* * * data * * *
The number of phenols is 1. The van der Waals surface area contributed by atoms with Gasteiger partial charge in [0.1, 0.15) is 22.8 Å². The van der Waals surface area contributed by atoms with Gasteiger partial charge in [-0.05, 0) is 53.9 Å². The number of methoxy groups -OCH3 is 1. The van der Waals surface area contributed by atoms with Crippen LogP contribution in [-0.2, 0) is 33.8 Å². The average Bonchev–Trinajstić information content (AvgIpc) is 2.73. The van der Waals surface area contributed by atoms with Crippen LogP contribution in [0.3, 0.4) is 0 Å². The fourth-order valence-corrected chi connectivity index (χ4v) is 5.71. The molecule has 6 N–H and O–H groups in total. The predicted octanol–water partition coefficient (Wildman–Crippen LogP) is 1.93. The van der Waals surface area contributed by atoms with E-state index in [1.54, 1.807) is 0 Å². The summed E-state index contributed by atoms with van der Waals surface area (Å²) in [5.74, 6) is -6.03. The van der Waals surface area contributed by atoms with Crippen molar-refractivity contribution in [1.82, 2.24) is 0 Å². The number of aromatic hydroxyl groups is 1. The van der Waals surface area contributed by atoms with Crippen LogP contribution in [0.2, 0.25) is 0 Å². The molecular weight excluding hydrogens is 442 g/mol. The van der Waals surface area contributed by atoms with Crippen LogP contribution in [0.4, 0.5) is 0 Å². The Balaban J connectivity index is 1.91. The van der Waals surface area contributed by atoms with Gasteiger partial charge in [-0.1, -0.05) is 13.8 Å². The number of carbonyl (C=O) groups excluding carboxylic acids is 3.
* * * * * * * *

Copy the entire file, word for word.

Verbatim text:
The number of phenols is 1. The van der Waals surface area contributed by atoms with Gasteiger partial charge in [0.1, 0.15) is 22.8 Å². The van der Waals surface area contributed by atoms with Gasteiger partial charge in [-0.05, 0) is 53.9 Å². The number of methoxy groups -OCH3 is 1. The van der Waals surface area contributed by atoms with Crippen LogP contribution in [-0.2, 0) is 33.8 Å². The average Bonchev–Trinajstić information content (AvgIpc) is 2.73. The van der Waals surface area contributed by atoms with Crippen LogP contribution in [0.3, 0.4) is 0 Å². The fourth-order valence-corrected chi connectivity index (χ4v) is 5.71. The molecule has 6 N–H and O–H groups in total. The predicted octanol–water partition coefficient (Wildman–Crippen LogP) is 1.93. The van der Waals surface area contributed by atoms with E-state index in [1.54, 1.807) is 0 Å². The summed E-state index contributed by atoms with van der Waals surface area (Å²) in [5.74, 6) is -6.03. The van der Waals surface area contributed by atoms with Crippen molar-refractivity contribution in [1.82, 2.24) is 0 Å². The number of aromatic hydroxyl groups is 1. The van der Waals surface area contributed by atoms with Crippen LogP contribution in [0.2, 0.25) is 0 Å². The molecular weight excluding hydrogens is 442 g/mol. The van der Waals surface area contributed by atoms with Crippen LogP contribution in [0.4, 0.5) is 0 Å². The Balaban J connectivity index is 1.91. The van der Waals surface area contributed by atoms with Gasteiger partial charge in [-0.1, -0.05) is 13.8 Å². The number of carbonyl (C=O) groups excluding carboxylic acids is 3.